Child custody in a divorce can be an emotional issue, but things can become even more complicated when it comes to the issue of relocation.
Child relocation is different from taking a child out of the state for a trip, because relocation is a permanent move, and a trip out of state is temporary.
So what happens when a custodial parent decides that it is in the best interests of a child to move to a different part of the state, our entirely out of the state?
What factors will a judge take into consideration when deciding on child relocation?
In Florida, relocation is defined as moving a child at least 50 miles away from an existing residence for at least 60 consecutive days. And if both parents consent to the move and agree on a time-sharing schedule, the court will typically approve of the move.
But if the non-custodial parent objects to the move, the parents will have to attend a hearing where a judge will make a decision based on factors that include:
A judge may decide to grant a temporary move to determine how it affects the child, after which, he or she will approve a permanent move. A judge may also grant a permanent move without conditions, or simply deny the relocation if it is not in the child’s best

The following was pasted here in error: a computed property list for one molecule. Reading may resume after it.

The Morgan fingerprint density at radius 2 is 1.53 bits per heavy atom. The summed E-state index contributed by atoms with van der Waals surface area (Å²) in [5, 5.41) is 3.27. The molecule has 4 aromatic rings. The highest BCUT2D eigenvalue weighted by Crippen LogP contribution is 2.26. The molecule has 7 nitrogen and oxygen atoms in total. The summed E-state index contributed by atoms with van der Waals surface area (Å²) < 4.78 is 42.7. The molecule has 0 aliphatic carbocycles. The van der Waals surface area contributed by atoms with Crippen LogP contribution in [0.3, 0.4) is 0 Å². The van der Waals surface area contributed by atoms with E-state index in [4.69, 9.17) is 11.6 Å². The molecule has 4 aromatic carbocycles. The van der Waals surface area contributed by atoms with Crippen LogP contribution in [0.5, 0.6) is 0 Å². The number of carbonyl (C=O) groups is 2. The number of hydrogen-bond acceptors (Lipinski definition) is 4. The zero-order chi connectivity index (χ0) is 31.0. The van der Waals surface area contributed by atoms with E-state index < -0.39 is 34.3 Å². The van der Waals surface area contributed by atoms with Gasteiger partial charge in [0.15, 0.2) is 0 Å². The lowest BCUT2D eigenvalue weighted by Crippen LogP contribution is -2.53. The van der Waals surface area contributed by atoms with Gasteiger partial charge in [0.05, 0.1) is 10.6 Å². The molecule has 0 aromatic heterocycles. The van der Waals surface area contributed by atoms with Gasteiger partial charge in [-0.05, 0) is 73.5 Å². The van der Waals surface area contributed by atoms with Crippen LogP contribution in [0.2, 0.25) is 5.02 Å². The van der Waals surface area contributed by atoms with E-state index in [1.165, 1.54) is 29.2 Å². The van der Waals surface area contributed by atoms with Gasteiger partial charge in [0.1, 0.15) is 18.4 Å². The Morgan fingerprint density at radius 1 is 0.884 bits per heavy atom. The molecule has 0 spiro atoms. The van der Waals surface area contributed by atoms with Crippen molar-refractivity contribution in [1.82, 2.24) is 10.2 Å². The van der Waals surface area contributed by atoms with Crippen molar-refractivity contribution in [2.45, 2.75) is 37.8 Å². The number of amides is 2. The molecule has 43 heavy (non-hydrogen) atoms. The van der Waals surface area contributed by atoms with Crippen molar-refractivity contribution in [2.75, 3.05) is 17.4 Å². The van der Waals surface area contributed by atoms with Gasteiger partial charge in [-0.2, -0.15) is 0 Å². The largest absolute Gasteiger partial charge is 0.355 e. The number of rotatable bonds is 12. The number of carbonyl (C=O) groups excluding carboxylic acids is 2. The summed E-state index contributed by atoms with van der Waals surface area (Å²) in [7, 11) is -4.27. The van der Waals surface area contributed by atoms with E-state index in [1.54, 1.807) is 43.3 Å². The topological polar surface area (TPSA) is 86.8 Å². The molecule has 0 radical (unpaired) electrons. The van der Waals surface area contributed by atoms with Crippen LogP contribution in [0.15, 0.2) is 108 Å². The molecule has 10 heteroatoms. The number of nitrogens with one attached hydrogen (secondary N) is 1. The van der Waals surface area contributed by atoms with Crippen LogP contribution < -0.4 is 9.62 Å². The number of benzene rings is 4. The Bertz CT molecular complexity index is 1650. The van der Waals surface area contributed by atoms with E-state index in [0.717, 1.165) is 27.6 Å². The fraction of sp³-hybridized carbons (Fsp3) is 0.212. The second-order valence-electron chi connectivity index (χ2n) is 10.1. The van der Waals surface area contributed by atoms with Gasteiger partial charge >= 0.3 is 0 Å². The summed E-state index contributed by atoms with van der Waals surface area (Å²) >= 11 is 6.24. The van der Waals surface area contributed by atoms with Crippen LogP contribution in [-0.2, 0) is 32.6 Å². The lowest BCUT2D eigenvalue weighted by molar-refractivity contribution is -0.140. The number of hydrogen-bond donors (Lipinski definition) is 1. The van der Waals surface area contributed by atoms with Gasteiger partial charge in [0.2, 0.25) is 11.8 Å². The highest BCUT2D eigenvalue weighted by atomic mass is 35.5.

Child relocation is one of the most emotional issues that can arise after a divorce, and if you are a non-custodial parent who is seeking to prevent your ex-spouse from moving your child out of state, you need to act fast. The court will always consider what is in the best interests of your child, so you will need to prove that the relocation will adversely affect your child. At the Estevez-Pazos Law Firm, we have the expertise to help you fight to keep your child from leaving the state. Please call us today at 305-717-7130 to schedule a free consultation.